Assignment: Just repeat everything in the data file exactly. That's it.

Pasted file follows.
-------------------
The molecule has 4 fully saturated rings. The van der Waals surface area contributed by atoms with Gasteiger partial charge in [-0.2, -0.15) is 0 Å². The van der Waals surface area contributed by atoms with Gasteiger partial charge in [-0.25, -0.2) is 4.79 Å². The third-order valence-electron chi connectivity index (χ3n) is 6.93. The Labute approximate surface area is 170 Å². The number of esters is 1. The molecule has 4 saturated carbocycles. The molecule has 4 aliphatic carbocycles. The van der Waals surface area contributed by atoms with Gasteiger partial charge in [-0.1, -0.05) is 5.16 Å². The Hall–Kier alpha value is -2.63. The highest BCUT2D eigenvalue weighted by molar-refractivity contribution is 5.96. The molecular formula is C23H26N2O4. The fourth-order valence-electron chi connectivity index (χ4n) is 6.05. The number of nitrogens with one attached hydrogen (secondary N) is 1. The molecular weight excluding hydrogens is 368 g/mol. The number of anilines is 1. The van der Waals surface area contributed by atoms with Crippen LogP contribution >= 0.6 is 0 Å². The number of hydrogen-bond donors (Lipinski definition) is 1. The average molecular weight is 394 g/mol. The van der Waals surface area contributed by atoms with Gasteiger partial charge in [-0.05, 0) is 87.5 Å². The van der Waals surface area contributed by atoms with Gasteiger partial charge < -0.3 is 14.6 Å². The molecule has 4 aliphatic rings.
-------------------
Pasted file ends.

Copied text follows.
The molecule has 4 fully saturated rings. The van der Waals surface area contributed by atoms with Gasteiger partial charge in [-0.2, -0.15) is 0 Å². The van der Waals surface area contributed by atoms with Gasteiger partial charge in [-0.25, -0.2) is 4.79 Å². The third-order valence-electron chi connectivity index (χ3n) is 6.93. The Labute approximate surface area is 170 Å². The number of esters is 1. The molecule has 4 saturated carbocycles. The molecule has 4 aliphatic carbocycles. The van der Waals surface area contributed by atoms with Gasteiger partial charge in [-0.1, -0.05) is 5.16 Å². The Hall–Kier alpha value is -2.63. The highest BCUT2D eigenvalue weighted by molar-refractivity contribution is 5.96. The molecular formula is C23H26N2O4. The fourth-order valence-electron chi connectivity index (χ4n) is 6.05. The number of nitrogens with one attached hydrogen (secondary N) is 1. The molecular weight excluding hydrogens is 368 g/mol. The number of anilines is 1. The van der Waals surface area contributed by atoms with Crippen LogP contribution >= 0.6 is 0 Å². The number of hydrogen-bond donors (Lipinski definition) is 1. The average molecular weight is 394 g/mol. The van der Waals surface area contributed by atoms with Gasteiger partial charge in [-0.05, 0) is 87.5 Å². The van der Waals surface area contributed by atoms with Gasteiger partial charge < -0.3 is 14.6 Å². The molecule has 4 aliphatic rings.